Ana Maria Alvarez is like many moms. She’s been in her house with her husband and two kids, ages 3 and 9, for months now because of the coronavirus pandemic.


On this afternoon, she’s found a quiet spot in her Los Angeles home within earshot of her youngest, who is napping. She’s hoping he doesn’t wake up while she’s talking about the Dancing Familias program she’s bringing to Texas Performing Arts.


Alvarez, 43, the founder of the Los Angeles-based Contra-Tiempo dance company, has been spending her time staying at home trying to dance as often as she can while juggling parenting, preschool and elementary school and a dance company that has had to get creative to perform.


"It’s a good day when we have a dance party," she says.


Twice a week, on Wednesdays and Thursdays, she holds virtual dance classes. On Wednesdays, it’s the Dancing Familias class for everyone ages 3 and up.


She says the class gives caregivers permission to let down their hair. They are dancing and laughing and sweating.


"This class is people who have to change a dirty diaper sometimes, people who need a nap midway and moms who sneak away and have class," she says. "It really is on your own terms."


Alvarez will be hosting a virtual class for Austin families Aug. 22. It’s free because of a sponsorship from H-E-B.


Like all her Dancing Familias classes, some of it is call and response: She does a move and you do it back. Some of it is playing with prompts that come from her but allow for free expression.


Dancing is important for kids and really all people, she says, because "dance is our connection to ourselves. We all have bodies. We all have a connection to our bodies. It’s easy to be still all day. ... The practice of moving your body and moving to the music and feeling the rhythm and having that connection to you — there’s nothing more powerful."


Right now people are feeling disconnected, she says. "Dance has the capacity of creating a connection."


The class begins with sharing what people are grateful for and then, at the end, sharing a wish and a hope for each other and the world. Participants write their responses in the chat of the Zoom meeting.


They get to dance to a range of different music, from newer songs to oldies.


For the class, people should clear a space that is twice the size of their wingspan if they can, she says. Put on comfortable clothes, put hair up and get ready to move and sweat.


"Joy is a muscle that you work and you practice," she says. "It’s not something you wake up every morning and feel. This class is practicing your joy muscle."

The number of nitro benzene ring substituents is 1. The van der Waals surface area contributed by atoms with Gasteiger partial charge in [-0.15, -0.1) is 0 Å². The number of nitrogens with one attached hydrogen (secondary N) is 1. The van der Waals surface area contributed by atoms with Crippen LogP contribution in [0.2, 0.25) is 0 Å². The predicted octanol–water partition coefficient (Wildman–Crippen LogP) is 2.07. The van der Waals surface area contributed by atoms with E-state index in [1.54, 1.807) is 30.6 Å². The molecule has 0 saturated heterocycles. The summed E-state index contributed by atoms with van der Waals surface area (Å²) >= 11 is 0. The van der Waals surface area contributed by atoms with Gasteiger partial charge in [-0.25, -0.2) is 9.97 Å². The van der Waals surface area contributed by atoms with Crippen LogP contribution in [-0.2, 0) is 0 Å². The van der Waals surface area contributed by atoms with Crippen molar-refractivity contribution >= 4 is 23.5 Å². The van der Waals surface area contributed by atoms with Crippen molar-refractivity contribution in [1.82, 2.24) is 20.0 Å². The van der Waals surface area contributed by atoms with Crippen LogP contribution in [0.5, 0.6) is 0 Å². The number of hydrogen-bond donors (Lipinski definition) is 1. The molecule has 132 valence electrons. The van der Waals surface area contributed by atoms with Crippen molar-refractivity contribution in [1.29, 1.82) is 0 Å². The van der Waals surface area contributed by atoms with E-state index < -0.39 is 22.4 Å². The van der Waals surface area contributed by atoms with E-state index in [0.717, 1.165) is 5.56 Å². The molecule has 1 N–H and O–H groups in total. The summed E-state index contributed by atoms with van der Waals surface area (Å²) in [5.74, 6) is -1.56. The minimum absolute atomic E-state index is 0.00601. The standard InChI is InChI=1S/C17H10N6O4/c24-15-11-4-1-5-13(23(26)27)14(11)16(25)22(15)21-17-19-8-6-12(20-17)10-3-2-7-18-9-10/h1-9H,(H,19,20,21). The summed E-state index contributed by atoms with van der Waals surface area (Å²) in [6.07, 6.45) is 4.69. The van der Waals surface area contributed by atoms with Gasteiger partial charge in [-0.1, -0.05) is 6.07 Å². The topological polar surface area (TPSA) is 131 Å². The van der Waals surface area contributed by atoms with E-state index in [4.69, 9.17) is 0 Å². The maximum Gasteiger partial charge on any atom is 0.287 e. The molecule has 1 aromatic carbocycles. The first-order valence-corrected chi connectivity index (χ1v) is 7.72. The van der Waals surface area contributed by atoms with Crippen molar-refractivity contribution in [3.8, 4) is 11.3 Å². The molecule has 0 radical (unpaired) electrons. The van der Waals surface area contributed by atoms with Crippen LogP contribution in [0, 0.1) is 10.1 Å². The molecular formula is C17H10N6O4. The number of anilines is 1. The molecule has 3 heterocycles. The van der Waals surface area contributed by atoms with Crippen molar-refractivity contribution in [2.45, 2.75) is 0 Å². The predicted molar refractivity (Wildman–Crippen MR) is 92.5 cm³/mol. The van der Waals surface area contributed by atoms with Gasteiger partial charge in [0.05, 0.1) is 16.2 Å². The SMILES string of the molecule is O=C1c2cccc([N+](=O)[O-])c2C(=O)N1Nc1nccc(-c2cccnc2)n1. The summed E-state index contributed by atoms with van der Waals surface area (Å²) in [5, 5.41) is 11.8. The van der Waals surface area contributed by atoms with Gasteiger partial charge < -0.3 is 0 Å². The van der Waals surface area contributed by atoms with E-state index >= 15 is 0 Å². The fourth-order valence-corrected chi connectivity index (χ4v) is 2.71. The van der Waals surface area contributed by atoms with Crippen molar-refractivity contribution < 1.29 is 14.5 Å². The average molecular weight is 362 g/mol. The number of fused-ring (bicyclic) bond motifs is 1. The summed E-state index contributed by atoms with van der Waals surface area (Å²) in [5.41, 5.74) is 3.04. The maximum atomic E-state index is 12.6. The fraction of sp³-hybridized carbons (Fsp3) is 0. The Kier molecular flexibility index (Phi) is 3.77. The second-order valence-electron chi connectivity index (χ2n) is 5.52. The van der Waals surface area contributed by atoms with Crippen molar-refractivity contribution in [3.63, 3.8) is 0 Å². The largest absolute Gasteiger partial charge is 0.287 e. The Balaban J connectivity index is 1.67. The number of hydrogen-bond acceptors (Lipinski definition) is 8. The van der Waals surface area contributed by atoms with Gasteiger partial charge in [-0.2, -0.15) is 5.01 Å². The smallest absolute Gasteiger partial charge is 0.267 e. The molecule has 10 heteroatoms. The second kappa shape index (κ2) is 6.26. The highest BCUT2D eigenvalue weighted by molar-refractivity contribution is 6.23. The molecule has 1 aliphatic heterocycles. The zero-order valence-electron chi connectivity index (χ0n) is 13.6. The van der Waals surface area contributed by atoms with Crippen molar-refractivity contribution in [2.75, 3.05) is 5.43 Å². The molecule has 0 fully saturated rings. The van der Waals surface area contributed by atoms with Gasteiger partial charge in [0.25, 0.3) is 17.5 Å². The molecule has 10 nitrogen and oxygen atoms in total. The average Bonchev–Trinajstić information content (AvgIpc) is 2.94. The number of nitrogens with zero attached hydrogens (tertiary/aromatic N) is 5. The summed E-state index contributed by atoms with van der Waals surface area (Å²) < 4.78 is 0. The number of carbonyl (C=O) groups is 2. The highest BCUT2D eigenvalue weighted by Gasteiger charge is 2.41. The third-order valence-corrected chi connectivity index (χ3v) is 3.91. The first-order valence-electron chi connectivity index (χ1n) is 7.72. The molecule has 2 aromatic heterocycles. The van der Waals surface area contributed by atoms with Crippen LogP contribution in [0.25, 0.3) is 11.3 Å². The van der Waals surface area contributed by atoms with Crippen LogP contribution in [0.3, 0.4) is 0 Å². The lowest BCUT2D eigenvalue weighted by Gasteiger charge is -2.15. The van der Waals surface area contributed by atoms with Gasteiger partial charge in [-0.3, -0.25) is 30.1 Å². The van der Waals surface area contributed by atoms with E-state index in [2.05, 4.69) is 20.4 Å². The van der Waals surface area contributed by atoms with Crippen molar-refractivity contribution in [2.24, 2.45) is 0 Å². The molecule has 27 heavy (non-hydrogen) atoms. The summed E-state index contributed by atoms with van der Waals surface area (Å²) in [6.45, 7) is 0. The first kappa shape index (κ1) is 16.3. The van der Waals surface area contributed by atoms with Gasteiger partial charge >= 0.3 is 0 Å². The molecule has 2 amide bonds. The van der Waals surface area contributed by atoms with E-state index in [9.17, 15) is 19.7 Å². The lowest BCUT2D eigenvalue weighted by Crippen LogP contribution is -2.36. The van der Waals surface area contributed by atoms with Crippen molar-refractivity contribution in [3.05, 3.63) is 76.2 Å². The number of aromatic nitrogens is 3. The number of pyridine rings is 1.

Alvarez created Contra-Tiempo in 2005 after touring with a dance piece she created during graduate school at UCLA. It was about empowerment and who she was as a dancer and included salsa, hip-hop dance theater and dance activism.


While it was originally about being herself in the space of dance, it’s become a bigger mission, she says. Contra-Tiempo is now a collective of people who speak in a shared language of salsa, but they bring their own voices and backgrounds to the group.


The dances share the traditions of the African diaspora, from Brazil to Cuba to Haiti, to African American culture including hip-hop.


Alvarez grew up all over the southern United States. Her father’s roots were Cuban. Her mother is a Southerner. In North Carolina and Georgia, she grew up in a world that was very Black and white. It was rare to see someone else who was Latinx, she says. "I got asked very often, ’What are you?’"


She grew up with parents who were union organizers and who brought her up in a multicultural environment. "Because of the village that raised me, I felt included," she says.


Now one of the themes of Contra-Tiempo is to reflect what it means to embrace the diversity that is the United States. "We are deeply connected," she says.


The connection can be through dance. "Moving and grooving and improvisation, a deep part of itself is accessing our humanness and shared humanity," she says.


Especially now after a summer of more awareness about the struggle for racial justice, she sees dance as having "the capacity to heal, and to connect and to rise to the challenge."


"My goal is that people leave feeling lighter, feeling connected," she says.